The mornings are the worst.
I wake up, sometimes with the help of a cat, knowing that the comfortable nightmare awaits. Another day, safe in my home, with the person I have spent my life with, surrounded by reminders of what has been. Collections that no longer have meaning or use, clothes that have not left hangers in months. T-shirts and scarves and earrings, memories of travels no longer possible. Programs of concerts that once filled my evenings. Art supplies untouched.
I will sit in front of my screen in the morning, reading, the ritual I have followed by years. Catch up on Facebook check in with friends. Read some comics, some news, some advice columns. If it’s a weekday, then to log into work. If it’s nice out, maybe a walk at lunch. In the evening, maybe I watch a concert, practice the viola. Sometimes there’s an SCA meeting or function, or a Toastmasters meeting. If it’s the weekend, a board game, perhaps. It doesn’t look all that different on paper. And while I’m in the midst of it, it’s not so bad, and I can forget for a bit.
But it always comes back, the awareness of the danger outside that I cannot put aside. There is nowhere on earth where this danger does not exist.
Today, we planted five cedars in the backyard to mark the line between our backyard and the next. We’d planned this for some time–one of the few long-planned projects we actually could complete. It only took a couple of hours–hours where I thought only of digging, moving dirt around, and making sure the shrubs were not crooked. It’s Victoria Day weekend, and there have been many, many years when I got a little planting done. There is some comfort there.
But this year, there’s a lurking danger in the garden centres, the same danger that’s everywhere. I’m not at Fruits of Our Labours, shooting archery or taking a class. This was originally supposed to be the weekend for the tribute concert for Neil Peart; it’s been postponed to the fall and I’m dubious about even that. I’ve given up on the supposed to have beens.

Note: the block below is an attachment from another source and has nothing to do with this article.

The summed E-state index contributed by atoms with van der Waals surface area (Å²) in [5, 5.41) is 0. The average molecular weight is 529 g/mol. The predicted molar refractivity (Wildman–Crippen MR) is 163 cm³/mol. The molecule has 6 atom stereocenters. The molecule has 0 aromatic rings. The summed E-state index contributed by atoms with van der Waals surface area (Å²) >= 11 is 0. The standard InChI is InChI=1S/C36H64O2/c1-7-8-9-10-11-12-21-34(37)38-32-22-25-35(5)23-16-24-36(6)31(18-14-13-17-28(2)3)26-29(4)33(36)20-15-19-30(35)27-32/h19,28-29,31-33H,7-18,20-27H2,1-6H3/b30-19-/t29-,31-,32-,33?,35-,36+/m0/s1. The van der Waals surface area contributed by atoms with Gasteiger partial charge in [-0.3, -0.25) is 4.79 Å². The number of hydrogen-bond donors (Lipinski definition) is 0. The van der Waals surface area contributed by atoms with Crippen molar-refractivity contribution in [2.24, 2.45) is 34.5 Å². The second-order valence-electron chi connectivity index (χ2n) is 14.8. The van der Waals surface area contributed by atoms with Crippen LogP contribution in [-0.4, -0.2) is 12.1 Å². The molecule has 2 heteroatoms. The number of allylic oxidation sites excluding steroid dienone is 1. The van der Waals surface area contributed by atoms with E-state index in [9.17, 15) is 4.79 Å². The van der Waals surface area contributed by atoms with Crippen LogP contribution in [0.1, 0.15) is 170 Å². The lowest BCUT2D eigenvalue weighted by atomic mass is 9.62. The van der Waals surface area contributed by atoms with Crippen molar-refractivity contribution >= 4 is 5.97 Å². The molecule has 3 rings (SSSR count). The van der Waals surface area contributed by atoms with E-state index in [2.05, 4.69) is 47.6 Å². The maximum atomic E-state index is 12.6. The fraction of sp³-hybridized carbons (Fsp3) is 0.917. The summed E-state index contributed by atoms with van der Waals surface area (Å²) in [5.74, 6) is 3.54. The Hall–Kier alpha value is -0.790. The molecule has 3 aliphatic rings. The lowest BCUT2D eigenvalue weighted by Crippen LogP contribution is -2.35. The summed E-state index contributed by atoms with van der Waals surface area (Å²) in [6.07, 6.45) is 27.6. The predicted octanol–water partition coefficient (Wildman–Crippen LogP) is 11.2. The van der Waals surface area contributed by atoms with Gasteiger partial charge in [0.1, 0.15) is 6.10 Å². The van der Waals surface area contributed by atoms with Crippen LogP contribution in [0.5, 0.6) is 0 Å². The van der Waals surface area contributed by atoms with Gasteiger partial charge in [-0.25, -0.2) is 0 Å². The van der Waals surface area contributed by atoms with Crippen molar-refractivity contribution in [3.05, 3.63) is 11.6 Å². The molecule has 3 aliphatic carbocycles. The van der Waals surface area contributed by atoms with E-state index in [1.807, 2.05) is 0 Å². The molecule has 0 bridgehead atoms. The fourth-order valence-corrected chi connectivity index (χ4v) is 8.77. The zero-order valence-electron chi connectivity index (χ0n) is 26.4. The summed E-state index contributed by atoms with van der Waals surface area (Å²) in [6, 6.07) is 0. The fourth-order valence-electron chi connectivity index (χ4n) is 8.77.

I sympathize with those who want dates and certainties. I want those things. I can’t have them. But I’ll continue to do my part.
And sometimes, life seems to be too much, and I dream of going to sleep and never awakening. Eternal Rest. And then I chastise myself for my lack of resilience despite abundant privilege.
Tomorrow will be a better day. But another one of these days will come around, too, and probably many more in the coming months. The passacaglia will repeat again.
Today in history: The Dambusters raid, in 1943, aka “Operation Chastise.” I wrote extensively about this two years ago, when the Canadian Warplane Heritage commemorated the event by changing the call letters of its Lancaster bomber and decorating the nose of the aircraft with a special memorial logo. The raid was more of a moral victory than anything, but the accomplishment of planning, testing, and actually running a mission using the bouncing ‘Upkeep’ bomb in only about nine months does certainly prove that incredible feats can be accomplished under pressure by an innovative team. Today, we heard that the first trials of a potential coronavirus vaccine were starting in Halifax. Perhaps, thoy will come to nothing. Perhaps another vaccine will be the one to defeat the virus. Perhaps an effective treatment will come first. Perhaps it will take years. But a small, flickering light of hope is better than none at all.